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An Official That Planned On Lowering Drug Prices, Dead from ‘Multiple Blunt Force Injuries’—Police Rule It “Suicide”

The November 1 death of Daniel Best, a former pharmaceutical executive in charge of efforts to lower prescription drug prices for the US Department of Health and Human Services (HHS), has been ruled a suicide, according to the Washington D.C. Office of the Chief Medical Examiner, which noted that Best died of “multiple blunt force injuries,” according to Cleveland.com

Best, a senior adviser to HHS Secretary Alex Azar, was found “unresponsive” at 5:25 a.m. on Nov. 1 near the garage door exit of a Navy Yard apartment building, which is located approximately a mile south of the Capitol. He was pronounced dead at the scene by medical personnel. 

A drug industry insider, Best worked for over a decade as an executive for several companies, including 12 years at Pfizer, Universal American, MemberHealth and CVS Caremark Corporation, where he made just over $500,000 per year negotiating drug prices for seniors.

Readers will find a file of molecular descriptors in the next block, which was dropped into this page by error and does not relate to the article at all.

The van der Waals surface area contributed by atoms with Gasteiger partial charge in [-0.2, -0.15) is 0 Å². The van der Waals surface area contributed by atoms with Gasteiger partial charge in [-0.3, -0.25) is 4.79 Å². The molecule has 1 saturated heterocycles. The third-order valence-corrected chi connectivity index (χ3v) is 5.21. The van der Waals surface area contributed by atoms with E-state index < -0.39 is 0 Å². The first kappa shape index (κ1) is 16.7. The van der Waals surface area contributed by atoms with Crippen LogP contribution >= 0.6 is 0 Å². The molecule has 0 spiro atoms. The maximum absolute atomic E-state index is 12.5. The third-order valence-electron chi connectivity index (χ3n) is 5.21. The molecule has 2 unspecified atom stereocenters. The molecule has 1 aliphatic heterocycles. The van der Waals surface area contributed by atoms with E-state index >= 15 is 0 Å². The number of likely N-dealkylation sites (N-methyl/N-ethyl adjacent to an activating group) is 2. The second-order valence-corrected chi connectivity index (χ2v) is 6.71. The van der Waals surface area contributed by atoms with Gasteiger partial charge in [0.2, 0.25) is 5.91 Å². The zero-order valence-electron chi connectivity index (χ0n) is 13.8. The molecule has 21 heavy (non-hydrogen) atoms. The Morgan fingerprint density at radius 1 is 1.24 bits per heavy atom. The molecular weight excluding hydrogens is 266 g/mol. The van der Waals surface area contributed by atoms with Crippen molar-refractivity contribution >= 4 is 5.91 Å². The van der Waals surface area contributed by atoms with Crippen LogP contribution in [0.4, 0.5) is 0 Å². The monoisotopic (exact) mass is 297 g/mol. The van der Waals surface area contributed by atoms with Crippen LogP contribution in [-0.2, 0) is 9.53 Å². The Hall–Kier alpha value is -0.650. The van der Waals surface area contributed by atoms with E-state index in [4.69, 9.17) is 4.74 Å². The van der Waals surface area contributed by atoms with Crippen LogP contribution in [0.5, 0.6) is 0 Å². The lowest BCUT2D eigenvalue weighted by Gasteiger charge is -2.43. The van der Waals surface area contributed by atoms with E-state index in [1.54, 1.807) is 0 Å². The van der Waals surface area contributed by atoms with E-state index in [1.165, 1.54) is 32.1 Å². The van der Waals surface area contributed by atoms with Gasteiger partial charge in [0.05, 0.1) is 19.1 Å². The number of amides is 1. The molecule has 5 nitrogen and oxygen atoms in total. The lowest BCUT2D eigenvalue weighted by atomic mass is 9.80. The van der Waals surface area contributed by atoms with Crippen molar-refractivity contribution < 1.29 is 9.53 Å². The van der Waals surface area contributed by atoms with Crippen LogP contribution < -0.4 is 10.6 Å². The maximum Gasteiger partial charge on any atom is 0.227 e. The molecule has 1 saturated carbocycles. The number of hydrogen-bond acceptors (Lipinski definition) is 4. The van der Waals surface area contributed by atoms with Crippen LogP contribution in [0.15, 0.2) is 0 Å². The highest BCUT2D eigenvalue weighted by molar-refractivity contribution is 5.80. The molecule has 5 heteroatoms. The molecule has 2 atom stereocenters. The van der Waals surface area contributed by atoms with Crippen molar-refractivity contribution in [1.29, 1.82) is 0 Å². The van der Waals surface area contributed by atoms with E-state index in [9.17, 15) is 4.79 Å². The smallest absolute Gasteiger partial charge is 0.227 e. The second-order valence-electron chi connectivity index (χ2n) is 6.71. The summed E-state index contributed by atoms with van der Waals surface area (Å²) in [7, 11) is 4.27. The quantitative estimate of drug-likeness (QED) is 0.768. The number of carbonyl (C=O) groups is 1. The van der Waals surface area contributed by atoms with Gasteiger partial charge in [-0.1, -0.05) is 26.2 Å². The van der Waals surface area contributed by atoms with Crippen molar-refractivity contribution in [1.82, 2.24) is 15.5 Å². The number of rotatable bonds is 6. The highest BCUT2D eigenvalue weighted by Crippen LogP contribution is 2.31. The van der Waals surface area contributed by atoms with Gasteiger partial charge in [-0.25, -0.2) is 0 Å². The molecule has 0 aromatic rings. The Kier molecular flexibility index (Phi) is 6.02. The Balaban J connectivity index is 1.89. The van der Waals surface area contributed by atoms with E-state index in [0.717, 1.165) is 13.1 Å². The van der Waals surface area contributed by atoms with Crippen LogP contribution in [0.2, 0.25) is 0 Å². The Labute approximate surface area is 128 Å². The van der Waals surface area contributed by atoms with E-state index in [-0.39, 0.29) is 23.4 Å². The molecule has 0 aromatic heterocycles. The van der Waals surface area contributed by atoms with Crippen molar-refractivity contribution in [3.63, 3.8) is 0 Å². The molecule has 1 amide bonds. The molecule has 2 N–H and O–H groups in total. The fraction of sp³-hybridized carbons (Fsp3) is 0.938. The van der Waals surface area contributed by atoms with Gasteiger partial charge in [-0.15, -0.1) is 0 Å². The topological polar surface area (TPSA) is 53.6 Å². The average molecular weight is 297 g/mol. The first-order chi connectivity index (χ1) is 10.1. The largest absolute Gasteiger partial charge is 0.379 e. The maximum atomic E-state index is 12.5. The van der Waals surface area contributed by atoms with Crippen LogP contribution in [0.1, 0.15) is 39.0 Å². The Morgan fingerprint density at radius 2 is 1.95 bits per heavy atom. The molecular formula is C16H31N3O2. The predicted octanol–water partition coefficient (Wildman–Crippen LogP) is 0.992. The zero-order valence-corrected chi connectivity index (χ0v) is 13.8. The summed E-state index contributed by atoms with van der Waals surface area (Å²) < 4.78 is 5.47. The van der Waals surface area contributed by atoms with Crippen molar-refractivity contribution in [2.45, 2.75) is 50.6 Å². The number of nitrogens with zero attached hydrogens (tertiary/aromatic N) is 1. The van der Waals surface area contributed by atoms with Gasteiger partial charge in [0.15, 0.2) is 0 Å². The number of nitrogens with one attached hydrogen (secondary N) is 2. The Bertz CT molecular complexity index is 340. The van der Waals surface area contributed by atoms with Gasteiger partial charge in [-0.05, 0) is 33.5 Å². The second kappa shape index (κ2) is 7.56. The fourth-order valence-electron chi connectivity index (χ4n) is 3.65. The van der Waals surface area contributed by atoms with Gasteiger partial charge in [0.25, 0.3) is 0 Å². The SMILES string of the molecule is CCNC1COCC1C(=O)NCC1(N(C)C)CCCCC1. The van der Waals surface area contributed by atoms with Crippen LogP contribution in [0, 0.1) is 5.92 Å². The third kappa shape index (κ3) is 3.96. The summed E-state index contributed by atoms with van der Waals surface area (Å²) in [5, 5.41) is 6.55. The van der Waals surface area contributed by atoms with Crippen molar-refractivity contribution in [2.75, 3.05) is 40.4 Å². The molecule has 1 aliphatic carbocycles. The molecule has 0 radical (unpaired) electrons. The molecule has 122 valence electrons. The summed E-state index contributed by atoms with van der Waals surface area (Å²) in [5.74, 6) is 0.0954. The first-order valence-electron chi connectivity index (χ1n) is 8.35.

His March appointment drew the ire of President Trump’s opponents, who accused his administration of becoming too close with the drug industry. Best was advising Azar – a former pharma executive and lobbyist, on drug pricing. 

“He brought his deep expertise and passion to this task with great humility and collegiality,” said Azar in a statement following Best’s death. “All of us who served with Dan at HHS and in the administration mourn his passing and extend our thoughts and prayers to his wife Lisa and the entire Best family at this difficult time.” 

In May, Stat reported that Best was a seasoned negotiator – however questions remained on “whether he’ll advocate for his former colleagues in the PBM world, or if, in the words of a lobbyist, he’ll show the public “where the bodies are buried

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